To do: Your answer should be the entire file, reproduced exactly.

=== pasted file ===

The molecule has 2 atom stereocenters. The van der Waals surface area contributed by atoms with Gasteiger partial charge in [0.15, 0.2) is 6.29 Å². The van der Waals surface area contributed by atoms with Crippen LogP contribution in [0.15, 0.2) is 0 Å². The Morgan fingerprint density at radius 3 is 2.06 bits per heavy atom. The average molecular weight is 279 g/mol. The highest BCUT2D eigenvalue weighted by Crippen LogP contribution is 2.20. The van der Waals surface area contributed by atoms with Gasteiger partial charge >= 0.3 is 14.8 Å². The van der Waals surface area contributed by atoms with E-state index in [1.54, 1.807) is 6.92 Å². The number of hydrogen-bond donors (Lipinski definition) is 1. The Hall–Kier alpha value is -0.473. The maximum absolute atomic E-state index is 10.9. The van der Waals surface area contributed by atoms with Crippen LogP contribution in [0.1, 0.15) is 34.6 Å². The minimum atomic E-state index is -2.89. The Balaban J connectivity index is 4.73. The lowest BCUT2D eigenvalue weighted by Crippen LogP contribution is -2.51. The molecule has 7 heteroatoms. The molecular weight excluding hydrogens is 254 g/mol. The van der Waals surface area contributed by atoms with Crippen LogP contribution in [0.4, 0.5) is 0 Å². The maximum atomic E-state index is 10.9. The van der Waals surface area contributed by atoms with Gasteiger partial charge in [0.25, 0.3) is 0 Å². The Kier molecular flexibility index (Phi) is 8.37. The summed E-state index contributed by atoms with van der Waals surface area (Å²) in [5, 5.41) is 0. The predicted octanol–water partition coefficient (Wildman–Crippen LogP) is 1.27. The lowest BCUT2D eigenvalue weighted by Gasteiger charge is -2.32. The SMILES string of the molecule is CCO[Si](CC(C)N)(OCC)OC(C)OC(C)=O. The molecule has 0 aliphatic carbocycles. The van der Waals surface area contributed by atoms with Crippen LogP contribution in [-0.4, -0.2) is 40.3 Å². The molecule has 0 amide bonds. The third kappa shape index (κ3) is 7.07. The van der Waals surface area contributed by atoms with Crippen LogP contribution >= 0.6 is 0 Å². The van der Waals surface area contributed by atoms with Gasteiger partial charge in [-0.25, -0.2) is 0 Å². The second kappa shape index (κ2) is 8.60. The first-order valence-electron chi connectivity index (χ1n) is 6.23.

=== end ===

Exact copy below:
The molecule has 2 atom stereocenters. The van der Waals surface area contributed by atoms with Gasteiger partial charge in [0.15, 0.2) is 6.29 Å². The van der Waals surface area contributed by atoms with Crippen LogP contribution in [0.15, 0.2) is 0 Å². The Morgan fingerprint density at radius 3 is 2.06 bits per heavy atom. The average molecular weight is 279 g/mol. The highest BCUT2D eigenvalue weighted by Crippen LogP contribution is 2.20. The van der Waals surface area contributed by atoms with Gasteiger partial charge >= 0.3 is 14.8 Å². The van der Waals surface area contributed by atoms with E-state index in [1.54, 1.807) is 6.92 Å². The number of hydrogen-bond donors (Lipinski definition) is 1. The Hall–Kier alpha value is -0.473. The maximum absolute atomic E-state index is 10.9. The van der Waals surface area contributed by atoms with Crippen LogP contribution in [0.1, 0.15) is 34.6 Å². The minimum atomic E-state index is -2.89. The Balaban J connectivity index is 4.73. The lowest BCUT2D eigenvalue weighted by Crippen LogP contribution is -2.51. The molecule has 7 heteroatoms. The molecular weight excluding hydrogens is 254 g/mol. The van der Waals surface area contributed by atoms with Crippen LogP contribution in [0.4, 0.5) is 0 Å². The maximum atomic E-state index is 10.9. The van der Waals surface area contributed by atoms with Gasteiger partial charge in [0.25, 0.3) is 0 Å². The Kier molecular flexibility index (Phi) is 8.37. The summed E-state index contributed by atoms with van der Waals surface area (Å²) in [5, 5.41) is 0. The predicted octanol–water partition coefficient (Wildman–Crippen LogP) is 1.27. The lowest BCUT2D eigenvalue weighted by Gasteiger charge is -2.32. The SMILES string of the molecule is CCO[Si](CC(C)N)(OCC)OC(C)OC(C)=O. The molecule has 0 aliphatic carbocycles. The van der Waals surface area contributed by atoms with Crippen LogP contribution in [-0.4, -0.2) is 40.3 Å². The molecule has 0 amide bonds. The third kappa shape index (κ3) is 7.07. The van der Waals surface area contributed by atoms with Crippen LogP contribution >= 0.6 is 0 Å². The van der Waals surface area contributed by atoms with Gasteiger partial charge in [-0.25, -0.2) is 0 Å². The second kappa shape index (κ2) is 8.60. The first-order valence-electron chi connectivity index (χ1n) is 6.23.